The Nature of Hope
The Nature of Hope: A Live Interview with the Family of Little Erin
Workshop Presentation From the 2010 SOFT Conference in Sioux Falls
Presenter: Dr. Lawrence Fenton, M.D
Dr. Fenton emphasized that each patient is ill in his or her own way.
Physicians and others must remember that underneath the joyous times is bereavement, loss, and grief that does not quit. Loss is forever. There are actions and approaches that can help parents in their time of loss and will help as they live without their child.
It is important for patients to have dignity. If it looks as if a baby is not doing well and cannot survive longer in utero, then early delivery is suggested. In one of his cases he delivered a baby at 36 weeks, and the newborn lived for 47 minutes. Later, the parents wanted the physician to hold the baby who had died earlier, explaining that this gave their child dignity. That simple act of cradling a newborn who had died was immensely important.
Palliative care is active total care if the patient’s disease is not responsive to curative treatment. It is specialized care at the end of life. The patient must be treated body and soul. The goal near the end of life is “the achievement of the best quality of life for patients and their families” (WHO, 1990). In the case of a newborn, it is important to prevent pain and suffering for the infant and relieve as much as possible the suffering of the family. Both must be considered in the treatment plan.
There are different approaches to care. One is to treat no matter what the illness or disability. Everything is tried. There is also the mutually exclusive model in which there is a curative care phase and a palliative care phase with no overlapping. In another model there is a rectangle bisected diagonally with curative care above and palliative care below with decrease in curative care accompanied by an increase in palliative care.
There is also a more complicated model with diagnosis at one point and death at another. Above it is cure seeking care which is time limited, life extending care which lasts longer, comfort and quality of life maximizing care which is the longest and family support and care which parallels patient care. These aspects of care give way in time to perideath care for the patient and bereavement care for the family, which begins in anticipation of death and extends beyond the death. It is essential that family care extend into the bereavement phase.
There is no word for a parent who has lost a child
Dr. Fenton reminded us that there was no word for a parent who had lost a child, although there are words for those who have lost spouses. The language does not have a word, because it is the worst of situations. No one wants to describe it. The lack of language is recognition that it is the worst pain ever, pain that does not stop. Parents never get over losing a child. They think of the child every day. The pain becomes bearable in time but does not go away. It can be as fresh today as the day the child dies. The age of the child does not matter.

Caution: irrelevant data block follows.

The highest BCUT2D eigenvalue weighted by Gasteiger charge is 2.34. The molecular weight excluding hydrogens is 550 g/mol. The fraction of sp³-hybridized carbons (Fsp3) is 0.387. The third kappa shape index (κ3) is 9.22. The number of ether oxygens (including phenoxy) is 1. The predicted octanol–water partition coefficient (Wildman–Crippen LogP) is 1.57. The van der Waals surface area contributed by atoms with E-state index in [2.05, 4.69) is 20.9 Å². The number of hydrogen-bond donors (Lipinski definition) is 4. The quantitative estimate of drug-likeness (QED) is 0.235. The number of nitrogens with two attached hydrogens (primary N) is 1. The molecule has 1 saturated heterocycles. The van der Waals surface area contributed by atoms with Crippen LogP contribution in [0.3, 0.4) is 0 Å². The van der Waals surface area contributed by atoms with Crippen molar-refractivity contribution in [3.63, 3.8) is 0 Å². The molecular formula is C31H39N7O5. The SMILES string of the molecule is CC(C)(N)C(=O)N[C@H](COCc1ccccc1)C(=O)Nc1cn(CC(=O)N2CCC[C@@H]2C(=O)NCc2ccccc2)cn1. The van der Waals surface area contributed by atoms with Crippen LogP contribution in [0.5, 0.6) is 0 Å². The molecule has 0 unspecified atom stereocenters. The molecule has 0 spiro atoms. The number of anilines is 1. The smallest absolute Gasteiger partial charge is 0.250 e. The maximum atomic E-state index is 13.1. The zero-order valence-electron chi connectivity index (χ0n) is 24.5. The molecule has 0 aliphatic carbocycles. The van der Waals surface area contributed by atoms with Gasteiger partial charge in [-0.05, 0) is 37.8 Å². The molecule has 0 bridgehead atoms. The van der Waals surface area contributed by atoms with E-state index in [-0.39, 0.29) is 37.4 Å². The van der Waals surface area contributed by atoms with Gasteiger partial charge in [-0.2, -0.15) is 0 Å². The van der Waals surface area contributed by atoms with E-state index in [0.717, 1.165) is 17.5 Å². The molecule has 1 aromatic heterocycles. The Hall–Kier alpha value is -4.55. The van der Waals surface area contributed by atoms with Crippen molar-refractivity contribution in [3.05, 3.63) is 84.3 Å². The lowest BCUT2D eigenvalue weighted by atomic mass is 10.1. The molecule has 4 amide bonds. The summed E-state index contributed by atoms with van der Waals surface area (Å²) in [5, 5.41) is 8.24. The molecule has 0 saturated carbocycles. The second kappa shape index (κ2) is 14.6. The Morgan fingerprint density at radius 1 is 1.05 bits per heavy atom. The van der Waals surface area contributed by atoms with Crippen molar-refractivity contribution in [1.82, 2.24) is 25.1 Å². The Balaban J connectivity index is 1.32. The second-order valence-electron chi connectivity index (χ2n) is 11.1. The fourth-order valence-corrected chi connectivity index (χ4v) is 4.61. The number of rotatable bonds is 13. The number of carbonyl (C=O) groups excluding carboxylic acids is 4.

Hope is a vague notion. It is belief in a positive outcome related to events and circumstances in one’s life. It is the feeling that what is wanted can be had, that events will turn out for the best.
Hope theory is that people are more hopeful if they anchor future thinking to specific goals. They plan ways to achieve the goals they set. They need to believe they have the capacity to achieve their goals. They find ways to achieve the new specific goals. The parent understands the child is dying. The goal becomes to take the child home to die. Hospice care is seen as a way of achieving that goal. Hope is redefined.
The physician must ask important questions in his discussions with the parents. What would be the most meaningful thing for you now? Together they decide how to do that. This gives some measure of control back to the parents. There are no judgments being made, just a firm anchor provided. The physician affirms the value of the goal and they work creatively to achieve the goal.
Conversations with all Family Members
It is important to have conversations with all family members. It is important to meet with surviving siblings and let them express how they feel. It is also important to meet with all members in a family in which a child has a disability.
What followed was first a discussion with all family members of Karah Thompson who has trisomy 18. Individuals expressed their feelings for her and difficulties in certain situations with people who were not accepting.
Next, the Jorgenson’s talked about remembering Erin. Dr. Fenton emphasized how much Erin has stayed part of the lives of each family member. Even Ashlyn who was only three when Erin died remembers her and is still emotional talking about her. Each family member has a special bond, unique concerns, and different ways of honoring Erin.
Seeing Dr. Fenton work live with SOFT families both illustrated physician care at its best but also underscored the need for guided ongoing dialogue for families.
Dr. Fenton acknowledge his good fortune in knowing his patients and their families, in having opportunities such as meeting so many SOFT children at the conference and in learning from those who are disabled or ill. He presented with the compassion, sensitivity, enthusiasm, humility and expertise we value and seek in those caring for our children and ourselves. His contribution to the conference was greatly appreciated.
See the companion article in the American Journal of Medical Genetics, by Dr Fenton.
Dr. Lawrence Fenton is a specialist in Pediatrics and Pediatric Palliative Care. He is board certified in neonatology-perinatal medicine and pediatrics and is professor emeritus, Department of Pediatrics, Sanford School of Medicine of the University of South Dakota. In retirement he has turned to pediatric palliative care.
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